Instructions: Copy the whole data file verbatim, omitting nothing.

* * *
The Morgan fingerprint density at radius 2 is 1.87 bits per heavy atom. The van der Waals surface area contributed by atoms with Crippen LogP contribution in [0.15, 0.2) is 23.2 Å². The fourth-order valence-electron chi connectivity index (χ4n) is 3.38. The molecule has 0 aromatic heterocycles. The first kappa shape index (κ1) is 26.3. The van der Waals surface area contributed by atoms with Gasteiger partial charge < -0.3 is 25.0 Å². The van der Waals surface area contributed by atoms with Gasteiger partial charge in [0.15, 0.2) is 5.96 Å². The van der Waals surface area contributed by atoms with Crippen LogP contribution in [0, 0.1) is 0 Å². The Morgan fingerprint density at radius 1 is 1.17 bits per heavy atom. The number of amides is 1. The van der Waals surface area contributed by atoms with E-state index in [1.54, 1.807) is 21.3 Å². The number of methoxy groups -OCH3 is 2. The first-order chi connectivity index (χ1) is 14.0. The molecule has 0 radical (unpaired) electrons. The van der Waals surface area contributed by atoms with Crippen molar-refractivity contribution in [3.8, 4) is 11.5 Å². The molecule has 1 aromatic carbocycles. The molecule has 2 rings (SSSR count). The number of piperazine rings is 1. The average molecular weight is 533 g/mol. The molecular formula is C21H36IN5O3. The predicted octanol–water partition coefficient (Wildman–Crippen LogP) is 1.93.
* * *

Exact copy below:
The Morgan fingerprint density at radius 2 is 1.87 bits per heavy atom. The van der Waals surface area contributed by atoms with Crippen LogP contribution in [0.15, 0.2) is 23.2 Å². The fourth-order valence-electron chi connectivity index (χ4n) is 3.38. The molecule has 0 aromatic heterocycles. The first kappa shape index (κ1) is 26.3. The van der Waals surface area contributed by atoms with Gasteiger partial charge < -0.3 is 25.0 Å². The van der Waals surface area contributed by atoms with Gasteiger partial charge in [0.15, 0.2) is 5.96 Å². The van der Waals surface area contributed by atoms with Crippen LogP contribution in [0, 0.1) is 0 Å². The Morgan fingerprint density at radius 1 is 1.17 bits per heavy atom. The number of amides is 1. The van der Waals surface area contributed by atoms with E-state index in [1.54, 1.807) is 21.3 Å². The number of methoxy groups -OCH3 is 2. The first-order chi connectivity index (χ1) is 14.0. The molecule has 0 radical (unpaired) electrons. The van der Waals surface area contributed by atoms with Crippen molar-refractivity contribution in [3.8, 4) is 11.5 Å². The molecule has 1 aromatic carbocycles. The molecule has 2 rings (SSSR count). The number of piperazine rings is 1. The average molecular weight is 533 g/mol. The molecular formula is C21H36IN5O3. The predicted octanol–water partition coefficient (Wildman–Crippen LogP) is 1.93.